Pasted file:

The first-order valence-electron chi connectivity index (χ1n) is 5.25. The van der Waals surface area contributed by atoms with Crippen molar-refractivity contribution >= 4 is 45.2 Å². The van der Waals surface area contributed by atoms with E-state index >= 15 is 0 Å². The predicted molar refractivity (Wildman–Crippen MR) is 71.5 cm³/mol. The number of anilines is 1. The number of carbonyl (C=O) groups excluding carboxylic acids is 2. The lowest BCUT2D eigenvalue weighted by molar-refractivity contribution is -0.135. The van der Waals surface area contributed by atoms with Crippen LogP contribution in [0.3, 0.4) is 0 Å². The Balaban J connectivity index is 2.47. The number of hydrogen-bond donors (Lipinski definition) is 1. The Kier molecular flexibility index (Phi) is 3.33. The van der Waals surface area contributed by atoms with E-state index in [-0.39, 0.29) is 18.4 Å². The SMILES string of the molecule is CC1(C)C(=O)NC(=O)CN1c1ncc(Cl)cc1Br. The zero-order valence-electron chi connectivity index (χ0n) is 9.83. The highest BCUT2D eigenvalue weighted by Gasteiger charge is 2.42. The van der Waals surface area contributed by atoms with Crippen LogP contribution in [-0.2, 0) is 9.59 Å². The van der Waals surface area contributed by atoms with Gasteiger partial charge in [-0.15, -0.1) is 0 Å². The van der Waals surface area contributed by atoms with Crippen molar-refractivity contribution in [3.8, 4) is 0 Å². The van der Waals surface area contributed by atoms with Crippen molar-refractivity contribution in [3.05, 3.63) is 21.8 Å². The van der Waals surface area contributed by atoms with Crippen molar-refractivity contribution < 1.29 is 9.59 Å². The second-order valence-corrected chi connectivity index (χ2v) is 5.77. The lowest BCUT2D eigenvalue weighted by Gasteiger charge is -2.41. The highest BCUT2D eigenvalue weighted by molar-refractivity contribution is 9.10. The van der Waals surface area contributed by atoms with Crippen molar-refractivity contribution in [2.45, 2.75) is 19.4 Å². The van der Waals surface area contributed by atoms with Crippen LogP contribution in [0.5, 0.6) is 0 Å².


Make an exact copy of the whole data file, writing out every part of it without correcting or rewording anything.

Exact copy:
The first-order valence-electron chi connectivity index (χ1n) is 5.25. The van der Waals surface area contributed by atoms with Crippen molar-refractivity contribution >= 4 is 45.2 Å². The van der Waals surface area contributed by atoms with E-state index >= 15 is 0 Å². The predicted molar refractivity (Wildman–Crippen MR) is 71.5 cm³/mol. The number of anilines is 1. The number of carbonyl (C=O) groups excluding carboxylic acids is 2. The lowest BCUT2D eigenvalue weighted by molar-refractivity contribution is -0.135. The van der Waals surface area contributed by atoms with Crippen LogP contribution in [0.3, 0.4) is 0 Å². The Balaban J connectivity index is 2.47. The number of hydrogen-bond donors (Lipinski definition) is 1. The Kier molecular flexibility index (Phi) is 3.33. The van der Waals surface area contributed by atoms with E-state index in [-0.39, 0.29) is 18.4 Å². The SMILES string of the molecule is CC1(C)C(=O)NC(=O)CN1c1ncc(Cl)cc1Br. The zero-order valence-electron chi connectivity index (χ0n) is 9.83. The highest BCUT2D eigenvalue weighted by Gasteiger charge is 2.42. The van der Waals surface area contributed by atoms with Crippen LogP contribution in [-0.2, 0) is 9.59 Å². The van der Waals surface area contributed by atoms with Gasteiger partial charge in [-0.15, -0.1) is 0 Å². The van der Waals surface area contributed by atoms with Crippen molar-refractivity contribution in [3.8, 4) is 0 Å². The van der Waals surface area contributed by atoms with Crippen molar-refractivity contribution in [3.05, 3.63) is 21.8 Å². The van der Waals surface area contributed by atoms with Crippen molar-refractivity contribution < 1.29 is 9.59 Å². The second-order valence-corrected chi connectivity index (χ2v) is 5.77. The lowest BCUT2D eigenvalue weighted by Gasteiger charge is -2.41. The highest BCUT2D eigenvalue weighted by molar-refractivity contribution is 9.10. The van der Waals surface area contributed by atoms with Crippen molar-refractivity contribution in [2.45, 2.75) is 19.4 Å². The van der Waals surface area contributed by atoms with Crippen LogP contribution in [0.5, 0.6) is 0 Å².